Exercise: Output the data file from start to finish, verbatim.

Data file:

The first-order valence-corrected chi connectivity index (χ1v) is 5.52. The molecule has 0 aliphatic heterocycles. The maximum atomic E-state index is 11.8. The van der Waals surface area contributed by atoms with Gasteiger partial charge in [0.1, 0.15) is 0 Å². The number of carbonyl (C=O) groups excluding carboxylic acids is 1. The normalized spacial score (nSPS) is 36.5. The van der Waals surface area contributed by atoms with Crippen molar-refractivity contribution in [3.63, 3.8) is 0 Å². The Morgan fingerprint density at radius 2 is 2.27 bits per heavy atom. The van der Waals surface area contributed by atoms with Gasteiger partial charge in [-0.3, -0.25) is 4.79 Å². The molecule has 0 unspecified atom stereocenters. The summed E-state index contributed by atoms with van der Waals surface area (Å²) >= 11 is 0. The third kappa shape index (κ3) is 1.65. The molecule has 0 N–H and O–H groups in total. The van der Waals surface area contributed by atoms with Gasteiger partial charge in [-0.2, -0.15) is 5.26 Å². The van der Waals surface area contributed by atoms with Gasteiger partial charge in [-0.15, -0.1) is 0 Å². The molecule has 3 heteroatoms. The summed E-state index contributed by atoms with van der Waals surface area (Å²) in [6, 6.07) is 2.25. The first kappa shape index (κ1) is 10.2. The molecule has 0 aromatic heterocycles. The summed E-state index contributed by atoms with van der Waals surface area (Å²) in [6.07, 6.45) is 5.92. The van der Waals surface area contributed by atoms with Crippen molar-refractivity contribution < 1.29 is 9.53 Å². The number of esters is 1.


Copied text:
The first-order valence-corrected chi connectivity index (χ1v) is 5.52. The molecule has 0 aliphatic heterocycles. The maximum atomic E-state index is 11.8. The van der Waals surface area contributed by atoms with Gasteiger partial charge in [0.1, 0.15) is 0 Å². The number of carbonyl (C=O) groups excluding carboxylic acids is 1. The normalized spacial score (nSPS) is 36.5. The van der Waals surface area contributed by atoms with Crippen molar-refractivity contribution in [3.63, 3.8) is 0 Å². The Morgan fingerprint density at radius 2 is 2.27 bits per heavy atom. The van der Waals surface area contributed by atoms with Gasteiger partial charge in [-0.3, -0.25) is 4.79 Å². The molecule has 0 unspecified atom stereocenters. The summed E-state index contributed by atoms with van der Waals surface area (Å²) >= 11 is 0. The third kappa shape index (κ3) is 1.65. The molecule has 0 N–H and O–H groups in total. The van der Waals surface area contributed by atoms with Gasteiger partial charge in [-0.2, -0.15) is 5.26 Å². The van der Waals surface area contributed by atoms with Gasteiger partial charge in [-0.15, -0.1) is 0 Å². The molecule has 3 heteroatoms. The summed E-state index contributed by atoms with van der Waals surface area (Å²) in [6, 6.07) is 2.25. The first kappa shape index (κ1) is 10.2. The molecule has 0 aromatic heterocycles. The summed E-state index contributed by atoms with van der Waals surface area (Å²) in [6.07, 6.45) is 5.92. The van der Waals surface area contributed by atoms with Crippen molar-refractivity contribution < 1.29 is 9.53 Å². The number of esters is 1.